College accommodations and services
With the increased focus in high schools and colleges on preparing students for life and work in a global society, students can expect that more colleges and universities will require the completion of foreign language courses for their degrees. Students with learning disabilities who attend college will find a continuum of services and choices related to foreign languages. Supports and services vary widely ranging from basic classroom and testing accommodations, to special sections of a language, to course substitutions. Although federal law requires colleges and universities to provide reasonable accommodations for students who have documented learning disabilities, the range of accommodations and modifications are determined by individual campuses.
A survey done in the late 1980's showed that tutoring was the most frequently reported college service for foreign language support. A smaller number of institutions offered an individualized learning pace, and a few colleges had special sections of classes for students who have difficulties completing the foreign language requirements. Almost three-fourths of the colleges and universities were offering course substitutions, although not all of the institutions had a formal, written policy. Colleges and universities that offer course substitutions typically have specific requirements for documentation of the LD. Some also require additional information, such as: a history of difficulty with foreign languages in high school, letters from instructors or tutors, or records of an attempt to complete a foreign language in college.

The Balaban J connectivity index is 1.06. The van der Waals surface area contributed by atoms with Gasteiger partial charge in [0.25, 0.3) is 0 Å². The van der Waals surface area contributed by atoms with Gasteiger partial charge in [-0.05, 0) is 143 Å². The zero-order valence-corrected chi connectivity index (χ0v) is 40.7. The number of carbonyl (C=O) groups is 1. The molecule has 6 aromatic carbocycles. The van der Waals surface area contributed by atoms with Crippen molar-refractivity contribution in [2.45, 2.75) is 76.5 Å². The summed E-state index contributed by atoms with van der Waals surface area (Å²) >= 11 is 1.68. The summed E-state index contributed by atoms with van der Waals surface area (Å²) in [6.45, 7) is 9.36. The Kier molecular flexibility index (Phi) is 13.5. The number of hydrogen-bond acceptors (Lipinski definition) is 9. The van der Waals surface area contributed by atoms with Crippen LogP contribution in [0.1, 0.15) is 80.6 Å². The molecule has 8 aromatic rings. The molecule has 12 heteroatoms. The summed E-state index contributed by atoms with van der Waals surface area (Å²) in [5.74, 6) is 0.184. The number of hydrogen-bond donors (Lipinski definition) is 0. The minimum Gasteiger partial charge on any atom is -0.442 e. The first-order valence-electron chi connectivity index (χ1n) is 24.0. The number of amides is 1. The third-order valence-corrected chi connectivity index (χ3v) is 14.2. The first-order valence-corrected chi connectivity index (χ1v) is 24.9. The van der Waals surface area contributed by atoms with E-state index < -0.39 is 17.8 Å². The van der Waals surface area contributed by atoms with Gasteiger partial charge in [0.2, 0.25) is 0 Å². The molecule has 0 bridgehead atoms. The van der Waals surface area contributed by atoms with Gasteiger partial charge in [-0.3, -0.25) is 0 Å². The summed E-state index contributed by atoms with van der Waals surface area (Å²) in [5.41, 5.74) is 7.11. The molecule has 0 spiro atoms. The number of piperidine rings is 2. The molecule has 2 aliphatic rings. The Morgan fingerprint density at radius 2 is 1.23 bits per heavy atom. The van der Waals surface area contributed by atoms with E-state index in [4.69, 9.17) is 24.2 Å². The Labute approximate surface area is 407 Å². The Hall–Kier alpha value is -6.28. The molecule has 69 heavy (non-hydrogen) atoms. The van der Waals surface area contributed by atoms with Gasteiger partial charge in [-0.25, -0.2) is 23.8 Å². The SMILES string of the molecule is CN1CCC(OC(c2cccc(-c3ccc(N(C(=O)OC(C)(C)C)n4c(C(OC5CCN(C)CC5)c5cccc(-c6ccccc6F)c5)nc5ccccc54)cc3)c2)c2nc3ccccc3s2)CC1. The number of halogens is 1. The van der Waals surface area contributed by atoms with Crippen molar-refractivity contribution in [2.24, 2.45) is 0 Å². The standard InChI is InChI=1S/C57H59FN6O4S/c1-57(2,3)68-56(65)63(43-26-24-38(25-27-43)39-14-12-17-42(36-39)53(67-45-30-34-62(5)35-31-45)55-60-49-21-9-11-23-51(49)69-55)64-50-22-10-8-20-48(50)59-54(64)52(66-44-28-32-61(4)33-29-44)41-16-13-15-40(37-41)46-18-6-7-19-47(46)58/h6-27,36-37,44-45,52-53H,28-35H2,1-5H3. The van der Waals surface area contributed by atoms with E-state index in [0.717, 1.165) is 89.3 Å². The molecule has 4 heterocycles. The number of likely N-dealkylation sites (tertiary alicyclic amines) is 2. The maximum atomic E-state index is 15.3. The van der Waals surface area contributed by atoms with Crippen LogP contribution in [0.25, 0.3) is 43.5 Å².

Over time, colleges have continued to expand their support of students with LD. Though some campuses provide minimal services in foreign language learning, many have devised creative learning accommodations in order to provide greater access for students with LD. Options and supports include both formal accommodations (specific to the needs of students with LD) and informal supports available to all students in foreign language learning.
Many programs offer selective advisement to guide students with LD to take a foreign language or programmatic option (such -as study abroad or immersion) that fits their strengths. Supports open to all students such as participating in a conversational lunch group or pairing with a student from a specific country to study and learn the language are also encouraged.